Her intense gaze met mine, or so I believed. When she turned toward the audience the feathers of her tail responded in a dance of their own, winding around her slender form. She wasn’t a ballet dancer on a stage; she was the exotic bird, emerging from her cage to capture my imagination. Time ceased to be and nothing else existed but us, as something deep inside me stirred into movement while she danced.
From the moment I sat in front of the TV screen, enraptured by the peacock performing the Arabian Dance in the Pacific Northwest Ballet’s version of The Nutcracker, I begged my mom to let me take dance classes. I was only three and she figured I’d lose interest quickly; she was wrong. Dance filled my world and defined who I was. By the time I was in middle school, I was dancing five days a week and planning a professional dance career.
As a teen when I would bandage aching blisters or lose yet another toenail, my father would ask me why I continued to dance. If I complained, he would tell me I should quit. The years of endless classes, the aching muscles, the feet wrecked from pointe shoes—none of it mattered. I battled my body into submission to ballet. I kept chasing after the feeling I had as a little girl watching the exquisite ballerina. I wanted to capture that feeling again, to become what she was.
My winding journey with dance could fill a book. I lost hope in my dream and quit for a while, only to find myself weeping outside a ballet studio shortly after beginning college. I came running back to my first love, changing my major to pursue dance full-time. I kept fighting for the dream despite professors’ lack of belief in me, and traditional wisdom that said a career in dance was not a sustainable life. Every now and then I would glimpse a kind of transcendence: that fleeting moment on stage when a series of memorized steps becomes a moment when the rhythm flows within and through you. I didn’t end up pursuing that career; God took me in other directions, but the love never kept chasing me down.
My body knows the movements my mind can no longer name. It’s been years since I’ve taken a class but the patterns have been etched like deep grooves into my muscle memory. I can still go through the motions of a complete ballet class on days I can’t seem to call my children by the right name. The notes of a song will take me over and I can’t help but move with the music. It reminds me that I will never stop belonging to the dance; it is part of who I am.
Under the Christmas tree, I found the tiny book with golden-edged pages. My mom had sewn a lacy cloth cover to protect its delicate binding. Like I begged for ballet shoes, I begged for a Bible. I thought the answers to what I was searching for would lie inside. It became my icon, a symbol of a Jesus I wanted but didn’t understand. I longed to feel closeness with God and poured over the pages. No answers came.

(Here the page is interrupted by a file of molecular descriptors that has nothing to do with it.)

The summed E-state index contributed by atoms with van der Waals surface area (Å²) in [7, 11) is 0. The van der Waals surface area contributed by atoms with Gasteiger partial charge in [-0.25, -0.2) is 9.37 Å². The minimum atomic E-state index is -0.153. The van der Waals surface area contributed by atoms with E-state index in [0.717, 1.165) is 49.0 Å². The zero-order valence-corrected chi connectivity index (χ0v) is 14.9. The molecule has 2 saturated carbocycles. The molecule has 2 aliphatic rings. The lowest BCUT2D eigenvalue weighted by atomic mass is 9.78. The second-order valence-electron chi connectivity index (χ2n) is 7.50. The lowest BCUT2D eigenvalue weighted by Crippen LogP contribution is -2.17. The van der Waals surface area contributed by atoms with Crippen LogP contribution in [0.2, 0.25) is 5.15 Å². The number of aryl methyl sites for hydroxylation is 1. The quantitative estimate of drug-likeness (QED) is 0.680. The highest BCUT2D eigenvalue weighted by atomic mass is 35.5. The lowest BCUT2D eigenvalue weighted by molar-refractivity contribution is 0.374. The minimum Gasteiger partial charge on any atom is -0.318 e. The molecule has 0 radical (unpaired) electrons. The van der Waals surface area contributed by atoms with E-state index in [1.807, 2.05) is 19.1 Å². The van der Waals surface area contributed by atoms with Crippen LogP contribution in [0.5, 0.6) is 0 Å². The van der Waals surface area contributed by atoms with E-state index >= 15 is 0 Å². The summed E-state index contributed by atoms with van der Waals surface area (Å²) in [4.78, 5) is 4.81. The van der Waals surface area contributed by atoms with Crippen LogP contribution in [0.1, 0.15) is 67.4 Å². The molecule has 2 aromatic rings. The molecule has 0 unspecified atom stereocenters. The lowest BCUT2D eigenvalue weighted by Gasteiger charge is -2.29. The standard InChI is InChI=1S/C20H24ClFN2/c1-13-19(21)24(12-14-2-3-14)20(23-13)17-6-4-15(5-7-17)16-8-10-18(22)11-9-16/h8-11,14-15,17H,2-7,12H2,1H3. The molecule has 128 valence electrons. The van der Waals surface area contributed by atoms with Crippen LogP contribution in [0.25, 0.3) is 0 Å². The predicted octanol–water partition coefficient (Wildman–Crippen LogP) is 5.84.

I can’t explain the hunger I had for God early in life except to say that it was something borne in me. It wasn’t something I learned as a child. I have more vivid memories of hide-and-seek and MTV than I do of the church. I vaguely remember flannel graphs, Oreos, and tiny cups of juice the few times I attended Sunday school as a child. Yet it felt like there was something drawing me to this Jesus I heard and read snatches of stories about.
I don’t remember actually making the choice to go to the back of the room to pray with someone the first time I attended a youth group meeting with friends. The magnetism of the God I had been searching for drew me in, and I was hooked. I met Jesus that night, instead of only glimpsing him from afar.
I threw myself full-force into all the right moves. I memorized them like the exercises of the ballet barre. I learned the routines of a Jesus follower, giving myself to the tutelage of those who could tell me more about him.
As a teen, I fought against my own family who didn’t understand the changes in me or my obsession with the right beliefs that I deemed them not to possess. If I complained about the pain I felt being divided between family, church, and the promised abundant life I couldn’t quite grasp—wouldn’t it all be proof that it was a sham and I should just quit it all? So I shoved down any doubts and followed the rules. I battled my soul into submission to the disciplines. I kept chasing after the feeling that night I met Jesus, that sublime peace that told me I’d found my home.
My winding journey with God could fill a book. I lost hope in the church having the answer and ran from Jesus for a while, only to find myself always returning. I came running back to my first love. I kept fighting for the truth I knew had to exist despite the ways we’d twisted it and warped it in our pursuit of building a God in our own image.
My pursuit of God took me far and wide and to the depths of my own soul. I gained an understanding of my own faith from learning about the religions of the world, from friends whose vastly different practices informed my own. I’ve found teachers in the early church Fathers and Mothers. I’ve sat under the leadership of monks, priests, and pastors on four continents.
I dive into books on contemplation and theology, social justice and church history. I embrace the mystery, accept that there’s more about God we’ll never know than the tiny bit we can grasp. I fall deeper in love with the One who reveals himself in imagination and creativity, not in steps that must be internalized.
The dance has changed, the movements shifted. I’ve realized the steps aren’t fixed, don’t have to follow a set pattern only known by a few. The whole world moves to the rhythm of God flowing through it and we can sway along with the beat. When I am still long enough to listen, the notes of the song will stir something deep inside me and I can’t help but move with the music. It reminds me that I will never stop belonging to him; it is part of who I am.